A piece of the pie. Speaking of big investors, one of the most ornery doesn't like Dell Technologies' plan to go public via the tracking stock it issued for VMware. Carl Icahn says he owns 8% of the tracking stock and will lobby against approving the deal. "I still enjoy a good fight for the right reasons, and in the current situation, I do not see peace arriving quickly," he wrote. Elsewhere on Wall Street, messaging platform Twilio said it would acquire email services provider SendGrid for $2 billion in an all-stock deal that takes advantage of Twilio's skyrocketing share price, up 223% this year. And bankers are telling Uber it could go public next year at a valuation of $120 billion, twice the level it reached in a private fundraising round this year, the Wall Street Journal reports.

Shocking but not surprising. One in five female founders who passed through influential Silicon Valley startup incubator Y Combinator have been sexually harassed or assaulted by an investor, according to a survey by Y Combinator. Of 88 YC female founders surveyed, 19 reported experiencing inappropriate "incidents" from angel investors or venture capitalists, which included sexual overtures or badgering, coercion or quid pro quo, or unwanted sexual contact.

Undo. A joke at artist and former hedge fund manager Nelson Saiers' expense in Monday's Data Sheet wasn't meant to imply anything about Saiers' skills as a hedge fund manager. Saiers says his funds did just fine, than you very much, before he quit the industry.

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FOOD FOR THOUGHT

Smartphones and their constant stream of alerts and notifications are a huge distraction in the modern world. Apple, Google, and others are lately thinking up ways to make the devices less of a time suck via software tweaks, but it could also be that people can train themselves to avoid disruptions better. Harriet Griffey in The Guardian explores the field of research to improve concentration. Among a bunch of useful suggestions, here are a few:

It takes about three weeks for a repeating behaviour to form a habit, says Jeremy Dean, a psychologist and the author of Making Habits, Breaking Habits. Getting into a new habit will not happen overnight and adaptation can be incremental. Start by switching off smartphone alerts, or taking social media apps off your phone, then switching off the device for increasingly long periods.

Practise concentration by finding things to do that specifically engage you for a period of time to the exclusion of everything else. What is noticeable is that you cannot just go from a state of distraction to one of concentration, in the same way that most of us cannot fall asleep the minute our head hits the pillow. It takes a bit of time and, with practice, becomes easier to accomplish.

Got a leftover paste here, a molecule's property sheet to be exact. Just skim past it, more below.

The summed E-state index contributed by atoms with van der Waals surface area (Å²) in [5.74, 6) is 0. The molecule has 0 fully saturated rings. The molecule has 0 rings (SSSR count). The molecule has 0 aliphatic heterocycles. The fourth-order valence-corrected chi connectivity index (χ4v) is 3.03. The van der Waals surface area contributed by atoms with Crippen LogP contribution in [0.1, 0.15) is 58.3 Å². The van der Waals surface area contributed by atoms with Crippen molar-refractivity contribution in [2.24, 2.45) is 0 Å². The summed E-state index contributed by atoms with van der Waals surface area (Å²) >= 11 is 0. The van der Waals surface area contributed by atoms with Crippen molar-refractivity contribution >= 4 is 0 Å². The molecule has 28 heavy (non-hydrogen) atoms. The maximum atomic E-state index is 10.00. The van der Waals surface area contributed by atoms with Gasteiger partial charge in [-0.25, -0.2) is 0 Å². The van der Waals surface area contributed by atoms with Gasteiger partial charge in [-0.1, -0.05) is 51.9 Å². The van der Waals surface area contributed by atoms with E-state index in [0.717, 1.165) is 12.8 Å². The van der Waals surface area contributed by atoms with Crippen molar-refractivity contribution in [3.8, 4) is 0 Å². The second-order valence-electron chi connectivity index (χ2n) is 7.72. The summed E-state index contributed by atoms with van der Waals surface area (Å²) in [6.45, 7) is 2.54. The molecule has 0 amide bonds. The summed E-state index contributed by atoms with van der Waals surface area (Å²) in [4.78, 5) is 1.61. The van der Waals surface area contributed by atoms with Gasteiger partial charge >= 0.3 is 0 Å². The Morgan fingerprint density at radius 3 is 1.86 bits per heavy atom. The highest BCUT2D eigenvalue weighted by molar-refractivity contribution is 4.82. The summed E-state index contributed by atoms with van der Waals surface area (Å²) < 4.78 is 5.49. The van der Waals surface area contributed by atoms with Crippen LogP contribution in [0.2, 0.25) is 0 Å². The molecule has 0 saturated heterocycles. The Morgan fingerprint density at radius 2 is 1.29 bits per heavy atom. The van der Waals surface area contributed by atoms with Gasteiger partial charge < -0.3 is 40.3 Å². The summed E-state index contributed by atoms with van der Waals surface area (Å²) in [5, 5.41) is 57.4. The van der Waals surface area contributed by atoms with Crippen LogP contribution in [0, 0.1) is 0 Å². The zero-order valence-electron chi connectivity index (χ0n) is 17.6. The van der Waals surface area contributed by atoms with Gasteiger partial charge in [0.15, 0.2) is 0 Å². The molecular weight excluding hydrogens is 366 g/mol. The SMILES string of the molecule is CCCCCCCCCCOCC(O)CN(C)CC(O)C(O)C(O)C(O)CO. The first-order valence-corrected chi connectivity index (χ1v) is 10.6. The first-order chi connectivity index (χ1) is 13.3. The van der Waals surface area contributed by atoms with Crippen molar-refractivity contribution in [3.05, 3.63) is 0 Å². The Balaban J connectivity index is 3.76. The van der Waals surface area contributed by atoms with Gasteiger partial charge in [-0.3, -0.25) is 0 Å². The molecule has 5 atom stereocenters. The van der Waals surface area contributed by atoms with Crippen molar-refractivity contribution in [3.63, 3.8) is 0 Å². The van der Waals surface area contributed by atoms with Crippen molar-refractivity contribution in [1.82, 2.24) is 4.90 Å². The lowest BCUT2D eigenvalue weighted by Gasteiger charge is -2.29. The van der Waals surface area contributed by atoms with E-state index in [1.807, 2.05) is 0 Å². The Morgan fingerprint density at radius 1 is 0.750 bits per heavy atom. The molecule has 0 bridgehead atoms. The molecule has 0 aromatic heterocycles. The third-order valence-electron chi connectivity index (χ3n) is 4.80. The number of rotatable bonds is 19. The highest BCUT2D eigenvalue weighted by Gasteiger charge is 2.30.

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IN CASE YOU MISSED IT

Now Elon Musk Wants to Build a Giant Fighting Robot By Chris Morris

Apple Will Donate 1,000 Apple Watch Units to Help With Binge-Eating Research By Don Reisinger

Facebook Has a New Plan For Fighting Voter Suppression Tactics—And For Once It Involves Deleting Lies By David Meyer

Lyft Tries the Netflix Route and Unveils a New Subscription Plan By Lisa Marie Segarra

Siemens USA CEO: Corporate Leaders Need a 'Digital Quotient' By Andrew Nusca

We Will Not Do Hybrids:' Rolls-Royce Has a Plan to Go Straight to Electric By David Meyer

How the United Nations Is Using Augmented Reality to Fight World Hunger By Aric Jenkins

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BEFORE YOU GO

They are the scourge of shoppers everywhere, the butt of late night talk show jokes, and even the inspiration for the occasional Halloween costume. I'm talking, of course, about those insanely long receipts that CVS hands out to customers enrolled in its ExtraCare loyalty program. Vox's Rachel Sugar tries to get to the bottom of the mystery, and while she proves that CVS has longer receipts than anyone else, she finds there's no end in sight to the paper sprawl.

This edition of Data Sheet was curated by Aaron Pressman. Find past issues, and sign up for other Fortune newsletters.